I am multiplying my “I love yous” in this place.  Forever more.

 i'll also soon have an update at

Wednesday, December 14, 2011

They want to know about DC, New York, Chicago and Hollywood.  These are the places they have heard of.  They ask countless questions about snow and cold air.  They want to know what time it is in the USA. When I explain the different time zones their faces go blank.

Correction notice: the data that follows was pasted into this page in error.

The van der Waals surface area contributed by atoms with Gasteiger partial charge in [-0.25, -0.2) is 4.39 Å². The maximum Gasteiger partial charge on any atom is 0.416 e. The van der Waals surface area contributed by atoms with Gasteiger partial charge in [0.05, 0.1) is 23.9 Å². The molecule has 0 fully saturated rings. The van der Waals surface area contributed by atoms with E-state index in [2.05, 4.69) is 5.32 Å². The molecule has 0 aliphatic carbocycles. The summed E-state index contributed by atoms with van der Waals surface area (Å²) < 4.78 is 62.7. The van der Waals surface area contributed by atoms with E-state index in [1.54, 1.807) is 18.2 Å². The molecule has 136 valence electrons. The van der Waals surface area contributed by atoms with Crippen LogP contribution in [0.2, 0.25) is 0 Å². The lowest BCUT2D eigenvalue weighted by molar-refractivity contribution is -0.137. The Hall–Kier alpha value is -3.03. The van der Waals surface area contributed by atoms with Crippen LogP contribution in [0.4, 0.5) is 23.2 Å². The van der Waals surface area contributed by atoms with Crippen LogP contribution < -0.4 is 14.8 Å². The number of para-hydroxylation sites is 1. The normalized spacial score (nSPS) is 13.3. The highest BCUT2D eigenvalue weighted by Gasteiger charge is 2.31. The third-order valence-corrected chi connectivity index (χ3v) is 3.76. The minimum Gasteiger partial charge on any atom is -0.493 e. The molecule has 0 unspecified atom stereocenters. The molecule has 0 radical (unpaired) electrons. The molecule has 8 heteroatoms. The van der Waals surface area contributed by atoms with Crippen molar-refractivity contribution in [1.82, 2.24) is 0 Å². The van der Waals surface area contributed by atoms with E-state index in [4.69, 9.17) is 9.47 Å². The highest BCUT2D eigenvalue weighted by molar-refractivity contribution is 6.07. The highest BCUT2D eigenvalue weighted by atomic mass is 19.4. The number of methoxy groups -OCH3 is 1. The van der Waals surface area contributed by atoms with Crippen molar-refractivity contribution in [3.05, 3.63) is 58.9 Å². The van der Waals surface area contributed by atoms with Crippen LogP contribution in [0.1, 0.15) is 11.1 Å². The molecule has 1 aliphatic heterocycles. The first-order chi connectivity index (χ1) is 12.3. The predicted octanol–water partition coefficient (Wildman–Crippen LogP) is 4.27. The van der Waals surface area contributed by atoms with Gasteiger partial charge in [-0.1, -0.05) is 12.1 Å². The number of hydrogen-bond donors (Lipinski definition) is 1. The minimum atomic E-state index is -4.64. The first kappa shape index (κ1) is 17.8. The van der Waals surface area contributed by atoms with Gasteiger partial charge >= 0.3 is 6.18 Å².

Yesterday we went to one of their maize fields so they could see the growth progress.  They truly rejoiced - shouts and whistles to see that some of the stalks have already grown 1-2 feet tall.  The teenage children are all responsible for working a portion of that land.  They are assigned sections.  Beyond that laborers are hired to complete the rest of the field.  The children take part in each phase, from tilling and plowing to planting and weeding.  What I LOVE about the spirits of these kids is that they do not view it as work.  They view it as a necessary step to produce a harvest.  I think that we as Americans forget this on a daily basis.  We view our jobs as work often and quickly forget that the work is producing a harvest.  Whether it is harvesting wisdom in children or the accomplishment of a system or the provision of food on the table to feed the babes.  The kids here go to work for the harvest using their hands, backs, legs, and very rough feet.  They remind me to sow for what the seed will produce ultimately.  I thank them (and God) for that.  The seed and the laborers were paid for by Beautiful Feet Global Outreach thanks to our donors.  Glory to God and thank you for your faithfulness in giving; planting seeds.